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Asphalt Driveways

asphalt driveway

DEAR TIM: We are building a new home and we are installing a blacktop driveway. There is conflicting information in the bids. One contractor wants to install a three inch thick blacktop surface on the hill leading up to the house. Another contractor says a two inch surface is sufficient. My husband and I want a strong driveway that will last for many years. Which bid is better? Anna H., Danville, PA

DEAR ANNA: If you want a long lasting blacktop driveway, don't concentrate too much on the thickness of the actual blacktop. The blacktop in and of itself is not the source of strength. The rich looking smooth black surface that you walk and drive on is merely a top dressing that hides the muscle just below the surface. You should talk to both contractors and ask them questions about the type and thickness of the gravel base that will be installed under the blacktop.


Blacktop is simply a form of concrete. It is typically a mixture of sand, stones of different size and liquid asphalt. The sticky asphalt binds the sand and stone together and acts as a superior waterproofing material. This is why asphalt drives and roadways can withstand years of abuse from Mother Nature and still perform. But the asphalt binder has one slight drawback. Although it seems to be a solid material, it actually can flow or move when pressure is applied to it.

This flexibility is often an advantage as blacktop can conform to subtle changes in the sub-soil beneath the pavement that might otherwise cause cracks in a traditional concrete or brick driveway. But even blacktop can crack. Strong blacktop driveways are typically built using crushed angular gravel as a base. This gravel needs to be a minimum six inches thick for light vehicle traffic such as cars and pickup trucks. If you expect larger commercial trucks to roll up and down your driveway, I would install a gravel base that is a minimum of eight inches thick.

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The soil beneath the gravel must also be of good quality. Once the driveway is excavated, the soil should be compacted before the gravel base is installed. If the driveway is located in an area of wet or marshy soil, you should consider installing a special Geo-textile fabric over the soil before the gravel is installed. This fabric stops soil and silt particles from fouling the gravel. If silt and soil gets into the gravel, it acts as a lubricant. The gravel loses considerable strength when this occurs.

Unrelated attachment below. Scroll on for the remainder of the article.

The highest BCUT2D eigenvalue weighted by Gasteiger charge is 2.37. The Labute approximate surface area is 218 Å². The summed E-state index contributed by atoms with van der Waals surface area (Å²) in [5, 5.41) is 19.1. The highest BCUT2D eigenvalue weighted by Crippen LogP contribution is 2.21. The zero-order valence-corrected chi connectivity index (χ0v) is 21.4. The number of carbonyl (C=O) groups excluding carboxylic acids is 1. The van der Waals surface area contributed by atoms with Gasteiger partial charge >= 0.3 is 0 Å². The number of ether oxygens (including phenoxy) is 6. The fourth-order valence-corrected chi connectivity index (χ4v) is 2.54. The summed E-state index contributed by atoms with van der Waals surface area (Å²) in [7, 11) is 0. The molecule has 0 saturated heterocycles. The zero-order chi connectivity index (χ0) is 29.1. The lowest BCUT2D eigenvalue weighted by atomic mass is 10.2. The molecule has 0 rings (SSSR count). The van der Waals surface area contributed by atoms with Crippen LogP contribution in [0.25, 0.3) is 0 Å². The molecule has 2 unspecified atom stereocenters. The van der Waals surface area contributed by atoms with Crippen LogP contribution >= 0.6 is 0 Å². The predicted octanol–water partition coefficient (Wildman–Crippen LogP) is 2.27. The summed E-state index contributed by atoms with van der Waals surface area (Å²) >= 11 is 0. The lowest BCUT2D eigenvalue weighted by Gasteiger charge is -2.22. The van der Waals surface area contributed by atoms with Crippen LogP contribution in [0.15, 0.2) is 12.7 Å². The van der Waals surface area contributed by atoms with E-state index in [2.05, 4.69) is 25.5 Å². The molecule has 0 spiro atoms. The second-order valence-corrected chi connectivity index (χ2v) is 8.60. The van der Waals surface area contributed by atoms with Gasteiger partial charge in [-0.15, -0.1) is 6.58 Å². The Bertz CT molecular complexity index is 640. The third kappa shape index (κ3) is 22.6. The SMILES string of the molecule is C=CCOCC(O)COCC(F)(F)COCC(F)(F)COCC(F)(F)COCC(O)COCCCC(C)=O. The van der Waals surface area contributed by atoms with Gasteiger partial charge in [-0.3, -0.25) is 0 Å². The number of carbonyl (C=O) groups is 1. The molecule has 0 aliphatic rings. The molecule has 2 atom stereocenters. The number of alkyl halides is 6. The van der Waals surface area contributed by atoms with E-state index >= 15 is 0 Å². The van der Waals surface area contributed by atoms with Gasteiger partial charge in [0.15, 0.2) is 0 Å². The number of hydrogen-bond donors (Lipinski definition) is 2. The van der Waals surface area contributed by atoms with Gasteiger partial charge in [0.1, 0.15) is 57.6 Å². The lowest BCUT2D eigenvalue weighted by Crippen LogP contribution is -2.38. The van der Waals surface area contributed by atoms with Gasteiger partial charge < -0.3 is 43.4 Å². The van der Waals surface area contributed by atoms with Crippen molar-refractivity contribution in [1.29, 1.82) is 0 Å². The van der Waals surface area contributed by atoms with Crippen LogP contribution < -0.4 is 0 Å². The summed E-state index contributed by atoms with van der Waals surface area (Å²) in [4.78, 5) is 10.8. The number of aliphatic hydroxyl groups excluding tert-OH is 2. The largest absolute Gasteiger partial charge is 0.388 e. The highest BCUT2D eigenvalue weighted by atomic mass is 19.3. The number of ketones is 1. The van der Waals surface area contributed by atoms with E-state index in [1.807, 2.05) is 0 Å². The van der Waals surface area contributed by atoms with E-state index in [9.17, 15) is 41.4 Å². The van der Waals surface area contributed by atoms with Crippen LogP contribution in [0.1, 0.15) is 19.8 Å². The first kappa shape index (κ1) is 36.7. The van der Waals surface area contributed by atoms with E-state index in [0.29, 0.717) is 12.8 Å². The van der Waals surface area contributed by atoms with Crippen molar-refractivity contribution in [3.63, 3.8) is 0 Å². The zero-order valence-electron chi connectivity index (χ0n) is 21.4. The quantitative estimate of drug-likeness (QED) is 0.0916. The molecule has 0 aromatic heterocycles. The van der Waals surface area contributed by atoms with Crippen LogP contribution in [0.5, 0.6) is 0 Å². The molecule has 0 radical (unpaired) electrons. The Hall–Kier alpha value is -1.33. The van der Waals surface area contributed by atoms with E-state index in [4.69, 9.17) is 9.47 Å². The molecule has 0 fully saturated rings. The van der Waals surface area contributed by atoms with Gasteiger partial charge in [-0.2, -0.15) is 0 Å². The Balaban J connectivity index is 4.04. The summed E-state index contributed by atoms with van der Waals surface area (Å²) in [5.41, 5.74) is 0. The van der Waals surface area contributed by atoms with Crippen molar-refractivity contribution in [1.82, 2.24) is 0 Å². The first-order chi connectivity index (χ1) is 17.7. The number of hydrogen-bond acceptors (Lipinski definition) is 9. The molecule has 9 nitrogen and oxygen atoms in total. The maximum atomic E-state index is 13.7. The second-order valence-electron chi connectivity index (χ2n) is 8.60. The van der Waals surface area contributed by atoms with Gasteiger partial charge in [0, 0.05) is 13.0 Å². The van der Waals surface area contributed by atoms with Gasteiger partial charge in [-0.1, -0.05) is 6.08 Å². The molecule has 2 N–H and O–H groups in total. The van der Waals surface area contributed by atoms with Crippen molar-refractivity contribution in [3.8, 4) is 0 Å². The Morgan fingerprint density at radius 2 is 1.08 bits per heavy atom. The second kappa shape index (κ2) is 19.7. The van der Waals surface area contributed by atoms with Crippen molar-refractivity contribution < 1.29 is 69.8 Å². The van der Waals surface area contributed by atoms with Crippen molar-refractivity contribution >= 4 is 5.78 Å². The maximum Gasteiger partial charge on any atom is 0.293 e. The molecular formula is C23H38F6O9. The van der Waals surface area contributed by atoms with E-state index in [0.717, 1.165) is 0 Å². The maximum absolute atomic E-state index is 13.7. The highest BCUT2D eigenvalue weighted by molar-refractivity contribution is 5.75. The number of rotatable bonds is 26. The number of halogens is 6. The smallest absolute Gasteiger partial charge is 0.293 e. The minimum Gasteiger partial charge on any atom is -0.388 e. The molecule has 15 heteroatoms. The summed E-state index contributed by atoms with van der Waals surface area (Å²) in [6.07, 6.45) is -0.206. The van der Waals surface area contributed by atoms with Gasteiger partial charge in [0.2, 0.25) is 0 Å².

Install the crushed gravel in layers. The first layer should be three to four inches thick. It should be graded fairly smooth and then compacted with a heavy rolling machine. Once completed, install the second lift of gravel. The the width of the gravel base is very important. It should extend six inches beyond the blacktop wherever possible. This extended gravel base prevents the edges of blacktop drives from cracking off when a car or truck tire kisses up against the edge of the pavement.

The two inch thick layer of blacktop should be fine as long as the gravel base is installed correctly. Adding extra blacktop thickness will not significantly extend the life of the surface. Keep in mind that blacktop is available in many different blends and mixtures. Each mixture has its own recipe of the sand, gravel and liquid asphalt components. Talk with each contractor and ask which blend is best for your area. If you get conflicting answers, then you better get a third opinion.

If any utility trenches cross the driveway, be sure they are filled with gravel or a structural fill material. A soil-filled trench that has not been compacted can lead to a catastrophic driveway failure in future years. Plan ahead for invisible dog fences and light posts. Install several plastic conduits under the driveway in key locations. These empty pipes will come in handy down the road when you find the need to install a cable or wire under the driveway. Finally, do not seal your new blacktop driveway for at least one year. The driveway needs to cure for months before it begins to develop a hard skin or surface.


3 Responses to Asphalt Driveways

  1. If my driveway is collecting water in a large area and it was laid within a year, I'm talking about a section of 50x19 ft. It has water puddles etc. how can this area be corrected ?

    • Ed, an overlay. Explaining how to do it requires lots of typing, plus I have some questions for you so I can give you the correct answer(s). I only do pithy answers here in the comment section. If you want to protect the investment you have in your house and not waste time or money *hoping* you make the right decision, you should talk to me on the phone for just 15 minutes. It'll be the best investment you've ever made in your home!

  2. Hi. I had my asphalt driveway repaved two weeks ago. The contractor left a few shallow indentations in it from work boots. I don't want to be picky, but they're very noticeable to me and also will most likely collect water and freeze this winter. How can I remove these? Should I heat the area with a blowtorch and use a tamper on them or could that damage the asphalt? The depth of the new asphalt ranges from 2"(that section is on top of existing pavement) to 6" (where the existing pavement was cut away). Thanks for any advice.

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